Gluten Free : Tackling Gluten Free Baking

Andrew Galarneau

In 1990, Don Skop was pretty sure he was going to die.

Months of exhaustion, vomiting and bloating made it hard to do his job as a construction manager. Tests failed to pin down a cause, and he lost 40 pounds. "I figured, 'Well, this is the big C,' " he said.

Instead of a fatal verdict, a biopsy brought good news: Skop had celiac disease.

Since then, he's eaten a gluten-free diet. "No wheat, rye, oats or barley," he recited. "I started immediately, and in three days I started to feel better. It's all diet, diet, diet."

Which meant his wife, Joan, had to learn how to cook that way. "I hated it," she said. "His doctor said, 'He's gluten-intolerant. We'll send you to the dietitian at Mercy Hospital.' Well, the dietitian didn't know a damn thing about gluten-free. It was so strange back then."

Since meat, potatoes, vegetables and fruit are all allowed, it was mainly baked goods that required retooling, said Skop, the News' April Cook of the Month.

"It's all rice flour, tapioca flour, potato starch, all these things," Don Skop said. "It was Hell's Kitchen." They have been married 56 years, with no children, and in conversation are surpassingly blunt.

"It's still Hell's Kitchen," said Joan. "I'll make things, and they look so nice, they're raised, then all of a sudden, boom, it falls." Gluten is what makes strong bubbles that lift rising bread and other goodies. Without it, bakers resort to measures like xanthan gum.

"All his flours are like talcum powder," said Joan Skop, who mixes large batches of gluten-free mixes and stores them in airtight plastic containers. "You pour them and they're all over the place. Then this stuff, xanthan gum, if you spill it on the cupboard, it's like slime."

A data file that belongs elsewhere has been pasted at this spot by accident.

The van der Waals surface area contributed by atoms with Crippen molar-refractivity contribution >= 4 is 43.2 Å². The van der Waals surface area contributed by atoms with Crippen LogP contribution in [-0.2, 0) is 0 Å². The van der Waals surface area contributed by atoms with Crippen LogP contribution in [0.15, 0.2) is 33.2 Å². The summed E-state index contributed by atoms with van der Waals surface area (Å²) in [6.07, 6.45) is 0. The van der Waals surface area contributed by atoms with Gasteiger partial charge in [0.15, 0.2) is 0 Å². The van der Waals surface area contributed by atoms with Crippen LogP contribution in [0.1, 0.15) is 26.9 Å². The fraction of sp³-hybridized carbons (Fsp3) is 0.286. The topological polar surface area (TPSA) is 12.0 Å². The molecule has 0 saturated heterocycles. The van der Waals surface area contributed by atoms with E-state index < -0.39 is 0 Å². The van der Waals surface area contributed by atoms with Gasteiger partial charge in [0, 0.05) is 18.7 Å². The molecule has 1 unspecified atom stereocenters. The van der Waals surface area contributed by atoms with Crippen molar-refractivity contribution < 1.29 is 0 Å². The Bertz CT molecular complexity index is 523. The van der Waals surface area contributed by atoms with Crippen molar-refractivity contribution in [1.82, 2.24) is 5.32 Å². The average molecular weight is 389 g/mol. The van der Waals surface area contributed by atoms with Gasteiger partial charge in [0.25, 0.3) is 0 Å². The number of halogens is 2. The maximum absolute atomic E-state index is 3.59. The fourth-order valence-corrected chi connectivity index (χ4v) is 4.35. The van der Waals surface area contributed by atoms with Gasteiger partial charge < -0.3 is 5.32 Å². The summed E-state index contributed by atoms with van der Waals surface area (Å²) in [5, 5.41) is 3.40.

These days, there's more help available, certainly, she said. The straightforwardly named Western New York Gluten Free Diet Support Group (buffaloglutenfree.org, 636-6021) was quite helpful, the Skops said. Nowadays, every supermarket and practically every restaurant are trying to serve gluten avoiders.

That said, Joan Skop feels lucky, too, that Don is not as sensitive as some people living with celiac disease.

Yet with practice and some diligence in searching for ingredients, Joan Skop did it. Yes, the pie crust does tend to fall apart easily, but you can pinch it together and it's fine. She turns out breads, cakes and pies that satisfy her husband and others, all without gluten. She shared some with recent visitors -- poundcake, peanut butter cookies, moist chocolate cake.

"It's just some gluten-free stuff, it's not that good," she disclaimed.

A few bites later, two things became clear: Joan Skop doth protest too much, and Don Skop is a lucky man.

Dream Pastry Mix

2 cups tapioca flour

2 cups cornstarch

1 cup potato starch flour

4 cups sweet rice flour

4 rounded teaspoons xantham gum

2 teaspoons salt

2 teaspoons sugar

Put all the ingredients in a large bowl. Mix well.

Dream Pastry (Makes one-double crust pie or two single crusts)

2 1/4 cups Dream Pastry Mix (above)

1/2 cup (1 stick) margarine

1/2 cup butter flavor Crisco

1 egg, cold

1 tablespoon apple cider vinegar or other gluten- free vinegar

1/4 cup ice water

Sweet rice flour, for rolling